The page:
Daniel Bendor

Learn More
Pitch perception is critical for identifying and segregating auditory objects, especially in the context of music and speech. The perception of pitch is not unique to humans and has been experimentally demonstrated in several animal species. Pitch is the subjective attribute of a sound's fundamental frequency (f(0)) that is determined by both the temporal(More)
The core region of primate auditory cortex contains a primary and two primary-like fields (AI, primary auditory cortex; R, rostral field; RT, rostrotemporal field). Although it is reasonable to assume that multiple core fields provide an advantage for auditory processing over a single primary field, the differential roles these fields play and whether they(More)
How the brain processes temporal information embedded in sounds is a core question in auditory research. This article synthesizes recent studies from our laboratory regarding neural representations of time-varying signals in auditory cortex and thalamus in awake marmoset monkeys. Findings from these studies show that 1) the primary auditory cortex (A1) uses(More)
The hippocampus is essential for encoding self-experienced events into memory. During sleep, neural activity in the hippocampus related to a recent experience has been observed to spontaneously reoccur, and this 'replay' has been postulated to be important for memory consolidation. Task-related cues can enhance memory consolidation when presented during a(More)
A sequence of acoustic events is perceived either as one continuous sound or as a stream of temporally discrete sounds (acoustic flutter), depending on the rate at which the acoustic events repeat. Acoustic flutter is perceived at repetition rates near or below the lower limit for perceiving pitch, and is akin to the discrete percepts of visual flicker and(More)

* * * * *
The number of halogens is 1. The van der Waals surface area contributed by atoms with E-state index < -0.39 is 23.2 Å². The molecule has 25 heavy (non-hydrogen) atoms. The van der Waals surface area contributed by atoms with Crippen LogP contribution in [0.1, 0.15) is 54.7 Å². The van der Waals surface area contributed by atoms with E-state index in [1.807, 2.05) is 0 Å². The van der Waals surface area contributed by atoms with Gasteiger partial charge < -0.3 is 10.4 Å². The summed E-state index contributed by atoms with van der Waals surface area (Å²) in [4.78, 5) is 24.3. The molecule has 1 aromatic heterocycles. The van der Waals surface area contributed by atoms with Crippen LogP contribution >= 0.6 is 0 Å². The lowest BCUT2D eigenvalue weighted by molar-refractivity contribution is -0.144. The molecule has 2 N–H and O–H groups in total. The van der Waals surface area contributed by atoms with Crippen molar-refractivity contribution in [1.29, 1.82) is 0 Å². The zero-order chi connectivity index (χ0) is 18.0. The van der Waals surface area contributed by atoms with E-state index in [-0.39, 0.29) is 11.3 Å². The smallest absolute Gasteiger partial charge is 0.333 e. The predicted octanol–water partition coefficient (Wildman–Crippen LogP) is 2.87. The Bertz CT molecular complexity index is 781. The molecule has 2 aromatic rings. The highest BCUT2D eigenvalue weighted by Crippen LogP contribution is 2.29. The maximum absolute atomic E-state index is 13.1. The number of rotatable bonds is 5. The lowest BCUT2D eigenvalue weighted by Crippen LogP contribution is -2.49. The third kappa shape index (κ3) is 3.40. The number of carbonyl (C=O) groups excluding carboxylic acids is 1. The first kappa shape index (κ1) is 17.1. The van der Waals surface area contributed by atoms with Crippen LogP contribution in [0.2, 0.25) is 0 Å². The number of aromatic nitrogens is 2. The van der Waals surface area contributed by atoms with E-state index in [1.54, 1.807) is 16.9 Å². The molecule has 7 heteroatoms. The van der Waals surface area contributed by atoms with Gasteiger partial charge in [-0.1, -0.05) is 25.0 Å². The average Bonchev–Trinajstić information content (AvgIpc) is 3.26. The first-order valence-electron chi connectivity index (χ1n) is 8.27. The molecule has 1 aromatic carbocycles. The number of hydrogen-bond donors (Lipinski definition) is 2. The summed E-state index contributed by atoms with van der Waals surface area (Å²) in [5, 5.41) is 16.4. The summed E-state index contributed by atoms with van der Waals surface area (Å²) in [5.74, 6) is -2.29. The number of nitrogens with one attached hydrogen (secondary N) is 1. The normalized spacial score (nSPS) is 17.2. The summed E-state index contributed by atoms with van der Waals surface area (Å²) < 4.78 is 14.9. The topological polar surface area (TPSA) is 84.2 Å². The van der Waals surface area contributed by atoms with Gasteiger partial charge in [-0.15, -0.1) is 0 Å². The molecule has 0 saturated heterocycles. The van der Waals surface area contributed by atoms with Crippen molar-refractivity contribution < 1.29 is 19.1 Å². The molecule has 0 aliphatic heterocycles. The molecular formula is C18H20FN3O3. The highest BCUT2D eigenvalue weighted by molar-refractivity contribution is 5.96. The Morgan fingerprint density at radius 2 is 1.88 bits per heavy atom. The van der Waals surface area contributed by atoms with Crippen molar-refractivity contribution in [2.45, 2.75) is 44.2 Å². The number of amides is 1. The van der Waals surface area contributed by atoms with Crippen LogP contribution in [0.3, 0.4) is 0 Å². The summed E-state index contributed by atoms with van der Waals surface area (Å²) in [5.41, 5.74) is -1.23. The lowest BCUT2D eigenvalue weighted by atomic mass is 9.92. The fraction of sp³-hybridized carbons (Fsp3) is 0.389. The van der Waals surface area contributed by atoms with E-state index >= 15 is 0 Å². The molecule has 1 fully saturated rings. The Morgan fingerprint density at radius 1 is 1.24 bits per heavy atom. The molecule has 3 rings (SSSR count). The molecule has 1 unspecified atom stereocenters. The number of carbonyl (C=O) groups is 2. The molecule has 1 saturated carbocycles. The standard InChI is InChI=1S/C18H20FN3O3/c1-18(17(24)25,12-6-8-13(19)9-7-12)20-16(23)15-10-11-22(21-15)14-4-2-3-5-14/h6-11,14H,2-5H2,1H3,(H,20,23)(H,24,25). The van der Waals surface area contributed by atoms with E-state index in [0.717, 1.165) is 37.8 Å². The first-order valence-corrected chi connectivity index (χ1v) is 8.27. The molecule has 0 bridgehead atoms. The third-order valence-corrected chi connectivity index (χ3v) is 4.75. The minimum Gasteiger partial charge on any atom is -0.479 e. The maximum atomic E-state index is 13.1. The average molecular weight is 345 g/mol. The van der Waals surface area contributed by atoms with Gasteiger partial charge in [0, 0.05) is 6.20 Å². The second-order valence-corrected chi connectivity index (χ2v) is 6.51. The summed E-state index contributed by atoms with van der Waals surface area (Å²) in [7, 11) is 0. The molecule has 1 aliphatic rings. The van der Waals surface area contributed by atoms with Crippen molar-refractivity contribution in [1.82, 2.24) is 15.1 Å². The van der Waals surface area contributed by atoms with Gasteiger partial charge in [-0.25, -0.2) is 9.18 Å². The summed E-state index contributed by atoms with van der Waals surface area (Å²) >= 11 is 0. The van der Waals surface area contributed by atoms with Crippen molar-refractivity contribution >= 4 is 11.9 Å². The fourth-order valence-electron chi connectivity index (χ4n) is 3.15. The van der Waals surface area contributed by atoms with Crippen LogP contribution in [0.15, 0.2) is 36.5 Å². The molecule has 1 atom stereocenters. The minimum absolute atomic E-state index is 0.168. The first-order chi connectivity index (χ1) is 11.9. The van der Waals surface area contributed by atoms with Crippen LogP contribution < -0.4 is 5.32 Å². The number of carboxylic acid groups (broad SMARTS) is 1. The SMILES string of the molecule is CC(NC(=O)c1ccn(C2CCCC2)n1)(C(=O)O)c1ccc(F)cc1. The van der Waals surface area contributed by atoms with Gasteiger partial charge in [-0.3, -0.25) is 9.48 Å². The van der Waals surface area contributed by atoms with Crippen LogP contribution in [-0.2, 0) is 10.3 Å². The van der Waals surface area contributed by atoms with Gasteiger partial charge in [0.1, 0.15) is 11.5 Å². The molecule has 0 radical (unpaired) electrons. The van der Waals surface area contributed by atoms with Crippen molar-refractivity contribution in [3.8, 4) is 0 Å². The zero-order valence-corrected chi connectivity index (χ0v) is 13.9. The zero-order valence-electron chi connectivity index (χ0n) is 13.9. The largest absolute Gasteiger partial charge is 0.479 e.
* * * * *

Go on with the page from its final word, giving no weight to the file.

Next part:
Pitch, our perception of how high or low a sound is on a musical scale, is a fundamental perceptual attribute of sounds and is important for both music and speech. After more than a century of research, the exact mechanisms used by the auditory system to extract pitch are still being debated. Theoretically, pitch can be computed using either spectral or(More)
Pitch, our perception of how high or low a sound is on a musical scale, crucially depends on a sound's periodicity. If an acoustic signal is temporally jittered so that it becomes aperiodic, the pitch will no longer be perceivable even though other acoustical features that normally covary with pitch are unchanged. Previous electrophysiological studies(More)
Pitch perception is crucial for vocal communication, music perception, and auditory object processing in a complex acoustic environment. How pitch is represented in the cerebral cortex has for a long time remained an unanswered question in auditory neuroscience. Several lines of evidence now point to a distinct non-primary region of auditory cortex in(More)
The core region of primate auditory cortex contains a primary and two primary-like fields (AI-primary auditory cortex, R-rostral field, RT-rostrotemporal field). Although it is reasonable to assume that multiple core fields provide an advantage for auditory processing over a single primary field, the differential roles these fields play and whether they(More)
In auditory cortex, temporal information within a sound is represented by two complementary neural codes: a temporal representation based on stimulus-locked firing and a rate representation, where discharge rate co-varies with the timing between acoustic events but lacks a stimulus-synchronized response. Using a computational neuronal model, we find that(More)